Would you let your child ride a full-grown 400-pound alligator? Opened in 1907 by “Alligator Joe” Campbell and Francis Earnest, the California Alligator Farm was resident to over 1,000 alligators at the height of its popularity.  This was obviously a time before animal rights activists and when “freak-raising farms” were on the rise. Photographs of a different time in our society reveal how the residents were able to enjoy the alligators, even letting their children ride on the farm’s oldest residents.

In 1912, Mervyn L. Conner wrote a detailed description of the experience visiting the Alligator Farm, in an article published in an early 20th Century newspaper San Francisco Call. Conner described that upon entering the farm, you could purchase a wide array of alligator belts, purses, and other trinkets made of the skin of alligators from the farm. The alligators themselves were kept separated according to size, describes Conner. The purpose of this is so the larger alligators wouldn’t eat the smaller ones. Conner continues, saying, “Our guide threw chunks of meat into the alligators so that we could see how they grasped it between their massive jaws and they clenched it tightly between their teeth that it could not be torn away from them.” The writer continues by describing an adult-sized alligator, kept separate from the smaller alligators where the guide seemed a bit “wary.” Concluding the experience, Conner said the day was “pleasantly and profitably spent.”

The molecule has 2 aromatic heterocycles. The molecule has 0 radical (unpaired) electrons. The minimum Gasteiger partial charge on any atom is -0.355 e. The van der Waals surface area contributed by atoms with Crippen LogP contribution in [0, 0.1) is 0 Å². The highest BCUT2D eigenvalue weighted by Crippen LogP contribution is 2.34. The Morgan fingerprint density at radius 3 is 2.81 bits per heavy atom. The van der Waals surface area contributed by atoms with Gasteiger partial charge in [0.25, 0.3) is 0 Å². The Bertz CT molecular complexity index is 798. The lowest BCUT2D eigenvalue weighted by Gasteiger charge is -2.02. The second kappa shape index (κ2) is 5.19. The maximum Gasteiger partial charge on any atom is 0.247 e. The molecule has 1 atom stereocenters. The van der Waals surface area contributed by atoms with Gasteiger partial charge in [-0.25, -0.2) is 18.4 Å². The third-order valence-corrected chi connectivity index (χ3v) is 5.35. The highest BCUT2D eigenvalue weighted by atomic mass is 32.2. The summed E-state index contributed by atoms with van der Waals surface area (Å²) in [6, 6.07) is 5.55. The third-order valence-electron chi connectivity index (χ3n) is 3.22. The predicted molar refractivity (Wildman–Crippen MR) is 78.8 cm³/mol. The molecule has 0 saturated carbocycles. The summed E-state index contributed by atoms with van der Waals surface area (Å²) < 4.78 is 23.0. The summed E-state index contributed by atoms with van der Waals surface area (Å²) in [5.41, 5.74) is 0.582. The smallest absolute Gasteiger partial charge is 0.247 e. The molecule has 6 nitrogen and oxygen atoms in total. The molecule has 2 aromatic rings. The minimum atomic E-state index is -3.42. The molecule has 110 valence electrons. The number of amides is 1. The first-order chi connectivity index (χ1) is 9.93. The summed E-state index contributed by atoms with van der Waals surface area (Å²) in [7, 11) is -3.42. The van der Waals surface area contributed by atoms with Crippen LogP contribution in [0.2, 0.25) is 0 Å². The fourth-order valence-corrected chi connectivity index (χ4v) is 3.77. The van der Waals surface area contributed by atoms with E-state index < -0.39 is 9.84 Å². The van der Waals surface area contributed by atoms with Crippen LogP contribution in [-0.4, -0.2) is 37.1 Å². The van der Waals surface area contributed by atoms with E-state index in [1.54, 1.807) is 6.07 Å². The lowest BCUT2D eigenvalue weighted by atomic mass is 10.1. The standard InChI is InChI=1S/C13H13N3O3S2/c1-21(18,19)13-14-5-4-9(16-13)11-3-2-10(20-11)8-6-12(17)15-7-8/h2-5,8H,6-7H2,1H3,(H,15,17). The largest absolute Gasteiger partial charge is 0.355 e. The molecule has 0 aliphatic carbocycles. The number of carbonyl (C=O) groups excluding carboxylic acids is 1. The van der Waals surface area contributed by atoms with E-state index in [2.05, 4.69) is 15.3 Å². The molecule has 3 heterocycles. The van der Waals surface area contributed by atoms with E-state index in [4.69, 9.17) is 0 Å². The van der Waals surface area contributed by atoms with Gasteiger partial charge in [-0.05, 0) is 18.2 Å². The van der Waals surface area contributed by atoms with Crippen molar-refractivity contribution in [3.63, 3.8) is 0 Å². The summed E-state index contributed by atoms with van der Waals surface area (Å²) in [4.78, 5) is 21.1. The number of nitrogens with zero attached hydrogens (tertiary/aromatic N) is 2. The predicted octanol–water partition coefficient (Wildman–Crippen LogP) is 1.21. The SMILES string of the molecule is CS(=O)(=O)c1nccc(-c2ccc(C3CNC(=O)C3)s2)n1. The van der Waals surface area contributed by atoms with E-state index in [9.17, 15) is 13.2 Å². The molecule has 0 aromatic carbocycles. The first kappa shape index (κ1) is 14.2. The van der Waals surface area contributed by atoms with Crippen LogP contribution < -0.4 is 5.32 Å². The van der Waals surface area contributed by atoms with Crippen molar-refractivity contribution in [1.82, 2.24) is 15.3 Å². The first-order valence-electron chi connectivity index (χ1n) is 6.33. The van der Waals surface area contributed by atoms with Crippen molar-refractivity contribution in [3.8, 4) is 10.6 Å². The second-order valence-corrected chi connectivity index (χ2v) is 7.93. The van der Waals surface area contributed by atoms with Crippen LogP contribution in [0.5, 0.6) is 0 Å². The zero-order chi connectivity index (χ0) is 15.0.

While it seems shocking to wrap our heads around, you can see by photographs taken of the time that these days amongst the alligators were enjoyed by many residents and visitors of the area. Even fraternities were known to sneak into the farm and get up close and personal with these reptiles.  This is obviously in blatant disregard for the signs that requested visitors do not “throw stones at the alligators, spit on, punch or molest them in any way.”  Some alligators even performed for the visitors. One performance, for example, included one of the farm’s guides who would lasso an alligator with a rope and prompted the alligator towards a chute the reptile would slide down. Other performances included a hypnotist act.

Unfortunately, the appeal of the Alligator Farm faded and by 1984, it was closed down due to low attendance. Now, we can only envision the potential for disaster if this Alligator Farm still existed today.

By Nicole Pyles, contributor for Ripleys.com